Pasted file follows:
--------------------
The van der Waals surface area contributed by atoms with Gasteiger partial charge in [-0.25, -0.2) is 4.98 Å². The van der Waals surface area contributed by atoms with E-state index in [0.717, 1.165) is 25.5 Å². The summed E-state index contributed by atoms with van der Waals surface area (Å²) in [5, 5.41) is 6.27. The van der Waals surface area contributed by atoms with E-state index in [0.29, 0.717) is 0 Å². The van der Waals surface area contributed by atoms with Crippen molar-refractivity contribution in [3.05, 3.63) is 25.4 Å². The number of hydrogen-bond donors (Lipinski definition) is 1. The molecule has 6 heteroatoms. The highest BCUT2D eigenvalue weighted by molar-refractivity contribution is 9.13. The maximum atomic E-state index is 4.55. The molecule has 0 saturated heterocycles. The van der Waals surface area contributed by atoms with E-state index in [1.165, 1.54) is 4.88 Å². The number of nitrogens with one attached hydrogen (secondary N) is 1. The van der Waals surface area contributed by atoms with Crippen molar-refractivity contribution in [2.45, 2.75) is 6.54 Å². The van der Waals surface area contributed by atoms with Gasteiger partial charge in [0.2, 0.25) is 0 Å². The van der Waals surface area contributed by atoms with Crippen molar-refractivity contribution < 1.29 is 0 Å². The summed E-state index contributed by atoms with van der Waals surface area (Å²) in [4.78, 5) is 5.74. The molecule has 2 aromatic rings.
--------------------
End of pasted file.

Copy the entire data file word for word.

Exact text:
The van der Waals surface area contributed by atoms with Gasteiger partial charge in [-0.25, -0.2) is 4.98 Å². The van der Waals surface area contributed by atoms with E-state index in [0.717, 1.165) is 25.5 Å². The summed E-state index contributed by atoms with van der Waals surface area (Å²) in [5, 5.41) is 6.27. The van der Waals surface area contributed by atoms with E-state index in [0.29, 0.717) is 0 Å². The van der Waals surface area contributed by atoms with Crippen molar-refractivity contribution in [3.05, 3.63) is 25.4 Å². The number of hydrogen-bond donors (Lipinski definition) is 1. The molecule has 6 heteroatoms. The highest BCUT2D eigenvalue weighted by molar-refractivity contribution is 9.13. The maximum atomic E-state index is 4.55. The molecule has 0 saturated heterocycles. The van der Waals surface area contributed by atoms with E-state index in [1.165, 1.54) is 4.88 Å². The number of nitrogens with one attached hydrogen (secondary N) is 1. The van der Waals surface area contributed by atoms with Crippen molar-refractivity contribution in [2.45, 2.75) is 6.54 Å². The van der Waals surface area contributed by atoms with Gasteiger partial charge in [0.2, 0.25) is 0 Å². The van der Waals surface area contributed by atoms with Crippen molar-refractivity contribution < 1.29 is 0 Å². The summed E-state index contributed by atoms with van der Waals surface area (Å²) in [4.78, 5) is 5.74. The molecule has 2 aromatic rings.